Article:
It has been six weeks since worshippers at Beijing's Shouwang House Church were abruptly shunted out of their long-time home in a nondescript low-rise building.
A week after their landlord succumbed to pressure from authorities and turfed them on to the street, more than 500 church members gathered outside the east gate of Haidian Park.
The icy winds that blew at their faces had also dumped the earliest and biggest snowfalls over two weeks since records began in 1949.
Authorities quickly erected an iron gate at the park's entrance, forcing churchgoers to meet wherever they could find suitable premises. On the eve of Christmas, China's Christians are once again under attack.
The latest trouble began in September when about 400 people attacked Christians attending the Golden Lamp, which had been built on the outskirts of the town of Lifen in central Shanxi province. About 70 church members were hospitalised. Later that month more than a dozen church leaders were arrested and paramilitary forces occupied the church, an eight-story edifice that had been constructed to serve a congregation of 50,000.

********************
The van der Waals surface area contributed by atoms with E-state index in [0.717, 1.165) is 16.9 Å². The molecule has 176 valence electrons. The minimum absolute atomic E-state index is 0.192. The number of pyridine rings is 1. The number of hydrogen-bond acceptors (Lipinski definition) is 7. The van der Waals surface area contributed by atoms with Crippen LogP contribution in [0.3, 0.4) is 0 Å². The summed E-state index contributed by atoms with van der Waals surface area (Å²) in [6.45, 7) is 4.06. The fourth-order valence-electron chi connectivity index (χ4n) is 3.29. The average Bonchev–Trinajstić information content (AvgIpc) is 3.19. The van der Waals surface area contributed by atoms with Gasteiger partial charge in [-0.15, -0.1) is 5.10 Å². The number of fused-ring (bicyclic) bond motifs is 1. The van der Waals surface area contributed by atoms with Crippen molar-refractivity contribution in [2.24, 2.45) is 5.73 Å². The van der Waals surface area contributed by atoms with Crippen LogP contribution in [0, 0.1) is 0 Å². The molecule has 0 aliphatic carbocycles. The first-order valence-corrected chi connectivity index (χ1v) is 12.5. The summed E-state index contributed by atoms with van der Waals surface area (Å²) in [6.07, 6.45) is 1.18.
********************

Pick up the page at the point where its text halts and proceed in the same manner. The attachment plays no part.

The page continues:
Their early Christmas present: in early December five pastors were sentenced to prison terms of up to seven years on charges including illegal assembly and five more were sentenced to two years in a labour camp.
There was another string of incidents in early November.